The 3 Types Of People To Always Be Watching



I mostly advocate for us watching ourselves and maximizing our own games, to the exclusion of watching other people, since many of us aren’t paying enough attention to ourselves — especially with the rise of social media. But since life does involve interaction with people, we can’t just ignore everyone else and still expect to do our best. Other people can help us, and opportunities about for us to help them, and there’s a strategy to it.

 

That’s what this post is about.

 

Below I detail and explain the three types of people you should be watching, why to watch them, what you’ll get from watching them, and what to do with what you observe.

 

Note: None of these people need to be personally known or watched in person, but the closer you can get to them, the better, as you’ll be getting more detailed and unfiltered information.

 

Pay attention to the person who is…

 

The 3 Types Of People To Always Be Watching Dre Baldwin DreAllDay.com

 

Doing Much Better Than You

These are the people we call idols or mentors, or just someone we look up to for whatever reason— knowledge, inspiration, new ideas, etc. They’re far ahead of you in some area of importance to you, maybe even so far ahead that you couldn’t fathom how you could ever catch up and match this individual.

 

Good that you feel this way. That’s the exact reason why you need to be looking at them.

 

First, understand: We are all 99% alike. Anatomically, the way our bodies function, the placement of certain parts… it’s 99% the same for us all. 99% of what this far-ahead person has, you also have — the exact same stuff. That’s the good news.

 

That 1% of you that’s malleable, open to choice  and (possibly) different from that mentor of yours? This is all that separates one human from another. It’s what we choose to do with this 1% of choice and decision. You could see this as good news, as it’s such a small difference — or as trouble, since it’s a completely blank slate, fully subject to your decisions of thought and action (and in that order).

 

That person who’s far ahead of you in some area simply thinks differently from you — but not just consciously. Not just the thoughts that we are aware of. It’s the thoughts that you don’t see and can’t point to that are different. Many people aren’t aware of the existence of this sub-conscious train of thought; even fewer are aware of their power to control these thoughts. Good news: I made a Mental Workbook to show you how to control yours and take charge of that optional 1% of your makeup.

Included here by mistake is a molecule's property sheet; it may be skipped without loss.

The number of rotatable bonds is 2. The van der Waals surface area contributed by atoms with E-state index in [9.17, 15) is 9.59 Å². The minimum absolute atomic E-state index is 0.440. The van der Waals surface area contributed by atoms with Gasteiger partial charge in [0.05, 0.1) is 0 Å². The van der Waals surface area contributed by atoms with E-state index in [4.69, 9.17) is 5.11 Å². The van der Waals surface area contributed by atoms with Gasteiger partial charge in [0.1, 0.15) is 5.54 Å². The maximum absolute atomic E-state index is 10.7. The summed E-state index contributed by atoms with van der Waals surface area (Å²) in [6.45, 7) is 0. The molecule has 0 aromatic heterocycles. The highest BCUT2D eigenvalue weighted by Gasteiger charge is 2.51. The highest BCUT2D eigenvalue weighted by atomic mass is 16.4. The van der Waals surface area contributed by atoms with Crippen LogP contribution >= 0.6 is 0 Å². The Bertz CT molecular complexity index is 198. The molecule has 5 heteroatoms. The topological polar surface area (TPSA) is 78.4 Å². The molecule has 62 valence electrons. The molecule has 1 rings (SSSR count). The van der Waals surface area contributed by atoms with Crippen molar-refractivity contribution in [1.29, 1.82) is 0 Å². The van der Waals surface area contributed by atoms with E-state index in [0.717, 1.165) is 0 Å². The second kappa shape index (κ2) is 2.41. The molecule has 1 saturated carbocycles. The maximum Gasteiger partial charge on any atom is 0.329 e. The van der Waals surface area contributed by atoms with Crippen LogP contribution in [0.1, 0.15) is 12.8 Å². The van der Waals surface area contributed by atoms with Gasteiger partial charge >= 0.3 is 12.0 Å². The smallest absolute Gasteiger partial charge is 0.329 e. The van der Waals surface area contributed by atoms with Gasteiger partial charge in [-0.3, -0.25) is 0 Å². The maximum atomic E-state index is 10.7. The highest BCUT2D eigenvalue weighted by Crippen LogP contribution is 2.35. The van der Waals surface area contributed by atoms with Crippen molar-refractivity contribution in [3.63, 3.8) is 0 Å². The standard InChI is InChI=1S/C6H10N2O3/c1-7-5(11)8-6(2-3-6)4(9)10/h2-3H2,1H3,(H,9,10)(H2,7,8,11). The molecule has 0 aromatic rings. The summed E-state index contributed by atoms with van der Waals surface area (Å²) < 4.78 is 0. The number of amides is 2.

Watch this doing-much-better person not for their actions, but the mindset behind the actions:

 

  • Why would they do what they did?
  • What’s the mindset behind the results?
  • For me to get these same results, what would need to be different about the way I think?
  • How could this person be thinking in contrast to how I think?
  • How would my mentor approach this situation that I find myself currently in?

 

(I don’t know is not an acceptable answer to any of the above questions. Think, until you have answers.)

Doing Equally As Well As You, But Doing Things Differently

My junior year of college, I had a teammate named Eric, a senior aiming to graduate. Eric and I were in the same calculus class. I was very lost in that class, understanding nothing and on my way to failing calculus for the second time in three years— probably because I didn’t purchase the textbook, never did the homework, and didn’t take notes in class, but I digress. Eric and I chatted once about this class. He needed to pass calculus to graduate. Eric told me he would visit the professor during the professor’s office hours, asking for help with the concepts Eric had yet to grasp. This would put a face to the name in the eyes of the professor, show that Eric was at least trying to learn calculus, and, hopefully, help Eric get a favorable grade at the end of the semester that allowed Eric to graduate college.

 

I, on the other hand, never went to office hours. Eric passed with a C and graduated. I failed calculus and had to take it twice more my senior year. I took this same professor my last semester, again never went to office hours, and barely passed with a D. I think the professor was just tired of seeing me in his class.

 

Who else is in your field, doing a similar job to you? How are they doing their work differently from you? What can you learn from their technique? What can you steal from them?

 

No matter how smart you are or how well you’re doing, there’s always a way to do better or be more efficient, or a whole new idea that’s never occurred to you. If you’re paying attention, you can borrow other people’s brains by seeing what they’re doing and utilizing what works for you.

 

1-5 (Or More) Years Behind You

These are the people sitting in the seats you used to be in.

 

If you’re a retired athlete, these are the current and prospective athletes.

If you own a business, they’re the people who want to start a business.

If you’re happily married, they’re the ones who are recently engaged.

 

You are a guru to the people who are where you used to be. You’ve been through everything they’re about to face, so you can help them avoid the pitfalls and maybe make the choices you took too long to make. Often, you don’t need to sell yourself to these people; just make yourself available and open to answer their questions. My Work On Your Game Podcast is a result of being open and available to the people who are where I’ve been and addressing the challenges that I know they’re facing or will soon face.

 

To this audience, you are an expert and are immediately relevant — as long as you’re skilled in articulating and explaining your experiences and knowledge.

 

That’s it. Watch these people, learn and take notes— all the opportunity of your future is in them.

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